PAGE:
Writers’ strike ends after 100 days - HISTORY
Year
2008

Writers’ strike ends after 100 days

Hollywood’s longest work stoppage since 1988 ends on this day in 2008, when members of the Writers Guild of America (WGA) vote by a margin of more than 90 percent to go back to work after a walkout that began the previous November 5.

The writers’ strike began during the negotiation of the WGA’s latest contract with the Alliance of Motion Picture and Television Producers (AMPTP), which represents over 300 production companies. Negotiations stalled after WGA members demanded a share of the revenues generated by movies, television shows and other works distributed on the Internet and viewed on computers, cell phones and other new-media devices.

Heavily covered by the press, the walkout proved to be much more damaging to the entertainment industry than expected. More than 60 TV shows had to be shut down, causing a drop in ratings and the loss of tens of millions of dollars in ad revenue for the networks. By the end, the strike was estimated to have cost the local L.A. economy more than $3 billion, taking into account lost wages for writers and crew members, lost business for service industries such as catering and equipment rental and reduced consumer spending. For the duration of the strike, TV viewers at home were forced to go without new episodes of their favorite shows, as networks dealt with the shutdown of production by loading the schedule with reruns and increased amounts of reality programming (such as a revamped version of the 1990s hit American Gladiators).

Negotiators reached a tentative agreement on February 8, and both the East Coast and West Coast branches of the WGA ratified the deal on February 10. Two days later, the writers themselves approved the truce, and a new contract with the AMPTP was signed February 25. Based in part on a deal signed the previous month between production companies and the Directors Guild of America, the new contract gave WGA members residual payments for programs streamed online (at a much higher rate than that paid for DVDs) and formalized union jurisdiction over programming created for the Web. Writers would be paid for shows streamed on advertising-supported Web sites and WGA members hired to write original content for the Web would be covered under a union contract.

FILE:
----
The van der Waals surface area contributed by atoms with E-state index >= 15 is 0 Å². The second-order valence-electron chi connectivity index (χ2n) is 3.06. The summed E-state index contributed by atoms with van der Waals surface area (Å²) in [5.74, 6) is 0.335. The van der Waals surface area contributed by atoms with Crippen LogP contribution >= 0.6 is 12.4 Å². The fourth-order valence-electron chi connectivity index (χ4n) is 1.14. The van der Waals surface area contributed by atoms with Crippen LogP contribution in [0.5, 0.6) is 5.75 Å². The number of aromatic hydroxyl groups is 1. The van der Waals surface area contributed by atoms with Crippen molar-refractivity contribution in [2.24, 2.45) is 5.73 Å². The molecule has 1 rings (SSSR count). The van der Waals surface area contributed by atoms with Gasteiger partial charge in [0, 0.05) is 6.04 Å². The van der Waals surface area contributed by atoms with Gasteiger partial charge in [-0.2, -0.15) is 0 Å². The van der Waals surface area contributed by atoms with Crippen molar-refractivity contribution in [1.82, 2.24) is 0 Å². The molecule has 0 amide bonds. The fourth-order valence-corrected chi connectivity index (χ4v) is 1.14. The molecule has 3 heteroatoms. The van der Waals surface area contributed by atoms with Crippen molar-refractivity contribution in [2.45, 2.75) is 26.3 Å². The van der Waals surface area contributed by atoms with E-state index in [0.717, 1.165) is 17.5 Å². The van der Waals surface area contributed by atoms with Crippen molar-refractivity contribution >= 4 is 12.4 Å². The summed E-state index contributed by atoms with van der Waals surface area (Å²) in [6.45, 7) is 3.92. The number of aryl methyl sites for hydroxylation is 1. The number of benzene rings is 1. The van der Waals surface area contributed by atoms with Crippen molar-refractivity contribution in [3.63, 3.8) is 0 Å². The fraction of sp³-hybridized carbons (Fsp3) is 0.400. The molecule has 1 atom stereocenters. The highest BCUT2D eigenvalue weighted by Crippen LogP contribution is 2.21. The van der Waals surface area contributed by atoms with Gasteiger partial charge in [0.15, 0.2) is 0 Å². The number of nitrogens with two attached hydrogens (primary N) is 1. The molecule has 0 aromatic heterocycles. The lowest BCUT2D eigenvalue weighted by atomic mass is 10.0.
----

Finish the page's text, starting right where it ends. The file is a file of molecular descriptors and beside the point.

Though labor experts and WGA supporters heralded the outcome as an important victory for the striking writers, the contract included several key concessions. Studios could hire non-union writers to work on low-budget Internet shows, for example, and no residuals would be paid to writers for repeat shows viewed online within a few weeks after the original show aired on television. The strike also failed to win the union jurisdiction over the ever-more-important realms of reality programming and animation.

Still, in an email message to East and West Coast writers groups quoted in the New York Times, Patric M. Verrone, president of the West Coast guild, and Michael Winship, his East Coast counterpart, stressed the positive ending to the 2007-08 writers’ strike: “Much has been achieved, and while this agreement is neither perfect nor perhaps all that we deserve for the countless hours of hard work and sacrifice, our strike has been a success.”

ALSO ON THIS DAY

Judy Blume, popular young-adult author, is born

On this day in 1938, best-selling author Judy Blume, known for her children’s books and young-adult novels, including “Tales of a Fourth Grade Nothing” and “Are You There God? It’s Me, Margaret,” is born in Elizabeth, New Jersey. Blume’s books have been beloved by several ...read more

Last emperor of China abdicates